Beyond the notation
As mentioned above, the rhythmical structure of the Rigaudon is practically identical to that of the Bourrée. It is hard to tell them apart from the musical notation.
Ex. 1: In musical notation the structure of the Bourrée (a) and the Rigaudon (b) look very similar.
The difference becomes clear only through the experience of the dance steps and the kinaesthetic energy in the body movements. By assimilating these movements into violin playing, the different character of these dances materializes in the resulting sound, despite the seemingly identical appearance of the notation.
This is an example of how misleading notation can be if the musical interpretation neglects the context of historical performance practice, and here, also the shared space of music and dance. What today is an object of study and reconstruction, was common knowledge for a violinist at the beginning of the eighteenth century . In this respect, the notation is as complete as it needs to be, implying the living tacit knowledge, either present in the existing performance practice (as it was in the eighteenth century), or reconstructed by HIP practitioners (as happened in the second half of the twentieth century).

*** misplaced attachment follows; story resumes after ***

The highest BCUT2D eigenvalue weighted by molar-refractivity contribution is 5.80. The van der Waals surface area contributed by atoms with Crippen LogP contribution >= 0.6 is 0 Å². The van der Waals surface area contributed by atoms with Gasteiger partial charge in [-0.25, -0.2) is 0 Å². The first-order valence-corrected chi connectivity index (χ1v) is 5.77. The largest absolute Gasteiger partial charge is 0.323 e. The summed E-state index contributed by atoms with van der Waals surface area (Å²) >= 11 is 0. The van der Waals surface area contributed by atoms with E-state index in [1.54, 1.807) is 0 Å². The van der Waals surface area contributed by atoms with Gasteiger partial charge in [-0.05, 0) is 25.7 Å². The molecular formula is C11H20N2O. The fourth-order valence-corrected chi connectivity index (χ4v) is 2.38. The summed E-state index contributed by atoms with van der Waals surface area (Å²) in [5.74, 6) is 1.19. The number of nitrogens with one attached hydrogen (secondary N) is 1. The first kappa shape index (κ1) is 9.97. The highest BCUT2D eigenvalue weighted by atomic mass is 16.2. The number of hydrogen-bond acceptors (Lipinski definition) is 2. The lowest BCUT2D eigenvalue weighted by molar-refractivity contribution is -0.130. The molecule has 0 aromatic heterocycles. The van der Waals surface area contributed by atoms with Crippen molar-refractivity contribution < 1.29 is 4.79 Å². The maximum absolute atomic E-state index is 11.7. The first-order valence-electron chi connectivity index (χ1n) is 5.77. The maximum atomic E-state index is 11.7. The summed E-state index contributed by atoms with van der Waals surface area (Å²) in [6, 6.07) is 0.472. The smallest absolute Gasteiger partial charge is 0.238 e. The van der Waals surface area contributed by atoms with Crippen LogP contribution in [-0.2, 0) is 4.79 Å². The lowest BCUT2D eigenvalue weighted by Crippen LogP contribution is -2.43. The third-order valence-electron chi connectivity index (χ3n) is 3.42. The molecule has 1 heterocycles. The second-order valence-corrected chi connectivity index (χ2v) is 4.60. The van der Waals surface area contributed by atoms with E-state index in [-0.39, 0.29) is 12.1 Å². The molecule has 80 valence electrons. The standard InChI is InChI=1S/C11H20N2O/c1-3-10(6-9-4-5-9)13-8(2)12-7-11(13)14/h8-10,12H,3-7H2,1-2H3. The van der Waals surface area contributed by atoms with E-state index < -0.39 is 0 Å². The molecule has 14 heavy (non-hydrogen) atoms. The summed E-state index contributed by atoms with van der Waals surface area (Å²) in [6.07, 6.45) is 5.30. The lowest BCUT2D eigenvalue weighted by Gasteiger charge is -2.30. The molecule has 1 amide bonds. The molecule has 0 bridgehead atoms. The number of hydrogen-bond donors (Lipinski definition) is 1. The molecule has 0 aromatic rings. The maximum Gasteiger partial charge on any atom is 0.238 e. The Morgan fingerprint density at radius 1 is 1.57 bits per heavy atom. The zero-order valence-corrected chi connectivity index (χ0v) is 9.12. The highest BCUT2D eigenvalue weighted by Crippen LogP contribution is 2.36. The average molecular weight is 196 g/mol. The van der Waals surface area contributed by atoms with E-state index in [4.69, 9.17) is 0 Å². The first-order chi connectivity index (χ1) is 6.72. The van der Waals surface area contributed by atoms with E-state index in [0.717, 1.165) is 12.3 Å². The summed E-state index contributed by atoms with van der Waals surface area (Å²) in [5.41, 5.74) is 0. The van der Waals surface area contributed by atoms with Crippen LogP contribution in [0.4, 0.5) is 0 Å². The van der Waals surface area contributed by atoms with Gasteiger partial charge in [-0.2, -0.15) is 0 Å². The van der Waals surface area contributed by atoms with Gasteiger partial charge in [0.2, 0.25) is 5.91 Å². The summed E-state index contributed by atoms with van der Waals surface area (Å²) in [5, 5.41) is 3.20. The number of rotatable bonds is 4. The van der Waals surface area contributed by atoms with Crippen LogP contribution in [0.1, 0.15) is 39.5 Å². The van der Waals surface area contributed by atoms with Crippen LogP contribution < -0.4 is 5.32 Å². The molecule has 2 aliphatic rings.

Taking advantage of the rich information in the above mentioned musicological and performance studies, my thesis attempts to navigate beyond the reconstruction of the historical context for understanding and performing the specific dances. The historical information, and its practical application in performance, provides a springboard for acquiring an embodied gestural vocabulary that operates on the level of idiomatic and spontaneous musical interaction, rather than merely functioning within the regulatory scaffolding of established practices.
The French violinist JeanMarie Leclair (1697-1764) was a professional dancer as well as being a virtuoso violinist.